Indexed on: 23 Apr '14Published on: 23 Apr '14Published in: Quarterly journal of experimental psychology (2006)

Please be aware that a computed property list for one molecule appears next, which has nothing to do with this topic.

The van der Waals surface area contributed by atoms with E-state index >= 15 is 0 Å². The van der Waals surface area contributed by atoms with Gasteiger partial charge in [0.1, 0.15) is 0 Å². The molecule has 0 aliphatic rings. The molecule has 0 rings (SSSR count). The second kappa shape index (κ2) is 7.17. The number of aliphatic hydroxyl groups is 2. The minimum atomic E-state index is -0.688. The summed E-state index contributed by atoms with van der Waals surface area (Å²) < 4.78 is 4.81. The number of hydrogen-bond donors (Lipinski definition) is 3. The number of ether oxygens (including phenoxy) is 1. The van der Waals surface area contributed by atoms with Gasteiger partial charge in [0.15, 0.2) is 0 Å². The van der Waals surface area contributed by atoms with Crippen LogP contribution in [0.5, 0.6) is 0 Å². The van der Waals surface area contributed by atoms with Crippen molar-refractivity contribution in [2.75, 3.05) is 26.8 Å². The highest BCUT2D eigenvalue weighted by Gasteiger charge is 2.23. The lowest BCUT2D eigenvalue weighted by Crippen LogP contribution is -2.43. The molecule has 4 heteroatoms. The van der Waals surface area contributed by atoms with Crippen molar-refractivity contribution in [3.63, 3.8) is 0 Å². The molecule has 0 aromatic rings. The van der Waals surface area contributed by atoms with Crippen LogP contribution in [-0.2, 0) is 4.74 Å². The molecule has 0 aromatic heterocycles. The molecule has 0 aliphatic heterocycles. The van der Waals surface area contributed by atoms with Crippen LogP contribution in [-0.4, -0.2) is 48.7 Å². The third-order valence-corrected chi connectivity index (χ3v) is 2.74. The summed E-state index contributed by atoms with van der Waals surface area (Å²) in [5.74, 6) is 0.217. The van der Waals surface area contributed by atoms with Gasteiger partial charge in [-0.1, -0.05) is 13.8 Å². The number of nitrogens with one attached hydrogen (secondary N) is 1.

Memory is better when repeated learning events are spaced than when they are massed (spacing effect), as well as when material is processed semantically than when it is processed graphemically (levels-of-processing effect). Examination of the relationship between levels of processing and spacing for both deeply and shallowly encoded items has shown a spacing effect for items processed deeply, but not shallowly. A semantic priming account of spacing was proposed to explain the interaction between levels of processing and spacing on memory. The current study manipulated levels of processing and the amount of spacing (lag) that occurred between repetitions of items that were incidentally encoded. Results from Experiments 1A and 1B revealed lag effects in test performance when items were deeply and shallowly encoded. Although these findings are inconsistent with a semantic priming account, they can be interpreted within a reminding account, which is explored in Experiment 2. Results from the second experiment indicate that bringing reminding under conscious control benefited items that were presented at a long lag but not at a shorter lag. Together, this study provides evidence that is difficult to accommodate with a semantic priming account of spacing and instead provides additional support for a reminding account suggesting that automatic and controlled processes may both underlie the reminding process.